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Septic Systems

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Learn More About Septic Systems


There are very few if any, components as part of a residential property that can cost more to replace or repair than a private on-site sewage disposal system. You want to take as much caution as possible when purchasing a home that has one. Once you own one, you want to care for it properly.

What is a Septic System?

A septic system consists of a holding tank where bacteria break down the organic material and a distribution box that allows the liquid coming out of the tank to get distributed equally throughout the drainage system. A drainage system can be a ” dry well,” a “leaching field” a “galley”, or “TP” which dissipates the relatively clean liquid coming from the tank into the soils around the drainage system.

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A “cesspool” is not a septic system. It does not have a septic tank, it is simply a large dry well. “Cesspools” were in widespread use many years ago, but are no longer allowed in most municipalities in Connecticut.

There are other types of more specialized septic systems referred to as “engineered systems ” or pump-up systems”. These are usually employed when the soils around the house do not drain well enough and the effluent must travel uphill to better-draining soils. The only difference between these systems and a regular septic system is that they have an additional tank called a “pump chamber”. The clean liquid from the septic tank overflows into the pump chamber. There is a pump in the chamber triggered by a float switch. When the liquid level in the pump chamber comes up, it trips the float switch, and the pump turns on and pumps the effluent uphill to a drainage field.

How a Septic System Works

The waste material from a home makes its way through the waste piping system to a septic tank. This is an underground tank that is chambered and baffled in such a manner that it retains the organic material in the tank to give the bacteria a chance to break them down. As the bacteria break down the organic material, the undigested material sinks to the bottom of the tank in what is called a “sludge” layer. The undigested fats and soaps float to the top of the tank in what is called a “scum” layer. It is this “sludge” and “scum” that we want to be cleaned out of the tank periodically.

The inlet pipe of the septic tank is slightly higher than the outlet pipe and the tank is supposed to always be full. A half-full or empty tank usually indicates a leak in the tank and this is unacceptable. The theory behind the septic tank is to retain organic material in the tank and allow only cleaner septic effluent to enter the drainage field.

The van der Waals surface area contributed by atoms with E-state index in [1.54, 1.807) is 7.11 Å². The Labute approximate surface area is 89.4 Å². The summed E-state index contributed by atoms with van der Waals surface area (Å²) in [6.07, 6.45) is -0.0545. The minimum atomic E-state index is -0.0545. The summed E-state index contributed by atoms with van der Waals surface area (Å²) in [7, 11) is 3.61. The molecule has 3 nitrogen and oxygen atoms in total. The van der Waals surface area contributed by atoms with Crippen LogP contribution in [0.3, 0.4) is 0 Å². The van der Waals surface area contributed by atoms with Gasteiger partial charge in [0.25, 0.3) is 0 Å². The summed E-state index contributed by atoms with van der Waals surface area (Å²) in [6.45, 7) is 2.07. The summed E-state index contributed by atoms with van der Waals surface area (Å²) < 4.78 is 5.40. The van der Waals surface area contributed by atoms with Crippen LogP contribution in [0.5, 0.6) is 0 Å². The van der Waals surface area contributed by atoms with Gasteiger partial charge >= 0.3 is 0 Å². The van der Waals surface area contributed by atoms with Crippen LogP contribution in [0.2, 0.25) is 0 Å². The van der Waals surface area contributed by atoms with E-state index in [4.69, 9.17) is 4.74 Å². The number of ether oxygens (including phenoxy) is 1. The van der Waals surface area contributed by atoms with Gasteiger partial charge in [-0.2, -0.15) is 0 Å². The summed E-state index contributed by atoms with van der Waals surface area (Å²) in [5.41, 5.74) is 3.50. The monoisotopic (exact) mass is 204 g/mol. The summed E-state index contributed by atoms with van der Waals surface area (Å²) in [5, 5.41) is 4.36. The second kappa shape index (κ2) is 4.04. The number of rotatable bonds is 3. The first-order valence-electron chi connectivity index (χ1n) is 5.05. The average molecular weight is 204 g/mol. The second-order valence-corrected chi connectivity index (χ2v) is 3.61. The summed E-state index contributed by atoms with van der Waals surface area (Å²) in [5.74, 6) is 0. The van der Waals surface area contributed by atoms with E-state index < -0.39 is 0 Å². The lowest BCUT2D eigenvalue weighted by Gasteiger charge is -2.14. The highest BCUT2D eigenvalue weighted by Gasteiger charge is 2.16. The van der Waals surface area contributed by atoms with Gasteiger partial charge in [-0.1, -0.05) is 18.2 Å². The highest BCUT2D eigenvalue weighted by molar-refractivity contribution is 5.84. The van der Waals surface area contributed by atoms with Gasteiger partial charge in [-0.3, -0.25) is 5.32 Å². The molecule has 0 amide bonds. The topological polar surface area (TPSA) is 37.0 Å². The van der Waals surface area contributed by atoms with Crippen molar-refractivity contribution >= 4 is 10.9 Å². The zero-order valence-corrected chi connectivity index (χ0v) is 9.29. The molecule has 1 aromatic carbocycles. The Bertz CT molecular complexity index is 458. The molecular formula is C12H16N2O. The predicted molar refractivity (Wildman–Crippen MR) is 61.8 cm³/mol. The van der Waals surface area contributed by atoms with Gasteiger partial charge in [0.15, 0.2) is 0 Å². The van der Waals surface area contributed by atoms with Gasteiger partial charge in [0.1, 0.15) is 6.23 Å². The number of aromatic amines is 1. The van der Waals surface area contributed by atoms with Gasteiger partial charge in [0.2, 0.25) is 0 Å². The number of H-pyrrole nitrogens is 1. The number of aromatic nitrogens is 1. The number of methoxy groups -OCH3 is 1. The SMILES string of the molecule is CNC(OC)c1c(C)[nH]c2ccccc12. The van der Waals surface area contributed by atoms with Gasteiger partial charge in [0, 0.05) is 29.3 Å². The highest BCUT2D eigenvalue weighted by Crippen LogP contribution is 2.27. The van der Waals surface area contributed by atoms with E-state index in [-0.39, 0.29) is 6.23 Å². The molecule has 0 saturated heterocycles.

From the tank, the liquid is usually sent to a “distribution box”. This is a concrete box, underground, approximately 18 inches square. It has one inlet pipe from the tank and may have several outlet pipes, depending on how many different drainage trenches are involved in the system. The purpose of the distribution box (D-box) is to slow down the velocity of the effluent coming out of the tank and level it off so it gets distributed equally through all the drainage trenches.

Once again, the theory behind this process is to have relatively clean liquid flowing into the drainage field. It is the drainage field that is expensive to replace and we want to protect it from organic material, which can clog the underground soils and prevent the liquid from dissipating into them.

“In-sink Garbage Disposal” units and private on-site sewage disposal systems do not mix well together. A garbage disposal introduces more organic material into the tank than the bacteria can handle. This allows undigested material to enter the drainage field. A system can be designed to accommodate a garbage disposal, however, most are not.

Flushable items, such as sanitary napkins or diapers should never be introduced into a private on-site sewage disposal system. Nothing that can be thrown into the garbage should ever be sent into a private system.

Cooking fats and oils should be collected in a can and thrown into the garbage. These items do not digest well in a private system and they tend to clog the plumbing pipes as well.
Solvents such as paint thinners, kerosene, turpentine, etc. should never be introduced into the system because they tend to kill bacteria, thereby reducing the ability to digest the organic material.

Photographic chemicals also have a debilitating effect, not only on the system, but they deteriorate the plumbing pipes as well.
The use of laundry detergents and bleach is fine, as long as they are used in moderation.


The septic tank should be pumped of solids at least every three years, more often if a home is heavily populated. The use of any type of chemical that makes claim to improve the system should be avoided.

Testing the Septic System

Most home inspection companies offer a “flood and dye test” or “push test” while conducting a home inspection. When properly conducted, a measured amount of water is introduced into the septic tank along with a tracer dye. The theory behind this method is if there is a gross failure of the system, the dye along with the liquid will surface to the ground, confirming a failed system. Please note that a “flood and dye test” will only confirm a grossly failed system. In most cases, you actually smell the bad system before you see the dye. In addition, it could take a long period of time for this dye to surface.

A more confirming test would be a comprehensive evaluation of the system. This involves uncovering the tank and physically inspecting the interior of the tank and the condition of the baffles. In this type of evaluation, a much clearer picture of the system.s condition is possible. No septic evaluation is 100% conclusive.